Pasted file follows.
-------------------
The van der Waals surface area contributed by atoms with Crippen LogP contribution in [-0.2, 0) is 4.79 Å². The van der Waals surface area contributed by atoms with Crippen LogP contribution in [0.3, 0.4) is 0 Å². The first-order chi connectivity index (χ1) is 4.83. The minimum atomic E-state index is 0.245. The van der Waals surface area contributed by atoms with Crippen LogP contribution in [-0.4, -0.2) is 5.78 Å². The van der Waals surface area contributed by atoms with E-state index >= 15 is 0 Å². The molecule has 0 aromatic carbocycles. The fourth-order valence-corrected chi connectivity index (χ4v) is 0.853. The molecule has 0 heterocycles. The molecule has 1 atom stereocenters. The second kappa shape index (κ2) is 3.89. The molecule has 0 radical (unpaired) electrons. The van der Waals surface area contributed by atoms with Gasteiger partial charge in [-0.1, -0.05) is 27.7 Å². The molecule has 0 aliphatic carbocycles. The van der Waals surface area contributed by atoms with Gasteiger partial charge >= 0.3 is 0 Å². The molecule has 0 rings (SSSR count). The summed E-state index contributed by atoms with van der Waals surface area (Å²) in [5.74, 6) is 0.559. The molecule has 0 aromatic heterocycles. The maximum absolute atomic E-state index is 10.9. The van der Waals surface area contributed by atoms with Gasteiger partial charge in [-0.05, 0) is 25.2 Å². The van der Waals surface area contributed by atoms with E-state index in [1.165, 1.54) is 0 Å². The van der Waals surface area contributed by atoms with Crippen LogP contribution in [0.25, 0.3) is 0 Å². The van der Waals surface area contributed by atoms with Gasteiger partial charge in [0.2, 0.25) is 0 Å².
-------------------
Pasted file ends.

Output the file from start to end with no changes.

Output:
The van der Waals surface area contributed by atoms with Crippen LogP contribution in [-0.2, 0) is 4.79 Å². The van der Waals surface area contributed by atoms with Crippen LogP contribution in [0.3, 0.4) is 0 Å². The first-order chi connectivity index (χ1) is 4.83. The minimum atomic E-state index is 0.245. The van der Waals surface area contributed by atoms with Crippen LogP contribution in [-0.4, -0.2) is 5.78 Å². The van der Waals surface area contributed by atoms with E-state index >= 15 is 0 Å². The molecule has 0 aromatic carbocycles. The fourth-order valence-corrected chi connectivity index (χ4v) is 0.853. The molecule has 0 heterocycles. The molecule has 1 atom stereocenters. The second kappa shape index (κ2) is 3.89. The molecule has 0 radical (unpaired) electrons. The van der Waals surface area contributed by atoms with Gasteiger partial charge in [-0.1, -0.05) is 27.7 Å². The molecule has 0 aliphatic carbocycles. The van der Waals surface area contributed by atoms with Gasteiger partial charge >= 0.3 is 0 Å². The molecule has 0 rings (SSSR count). The summed E-state index contributed by atoms with van der Waals surface area (Å²) in [5.74, 6) is 0.559. The molecule has 0 aromatic heterocycles. The maximum absolute atomic E-state index is 10.9. The van der Waals surface area contributed by atoms with Gasteiger partial charge in [-0.05, 0) is 25.2 Å². The van der Waals surface area contributed by atoms with E-state index in [1.165, 1.54) is 0 Å². The van der Waals surface area contributed by atoms with Crippen LogP contribution in [0.25, 0.3) is 0 Å². The van der Waals surface area contributed by atoms with Gasteiger partial charge in [0.2, 0.25) is 0 Å².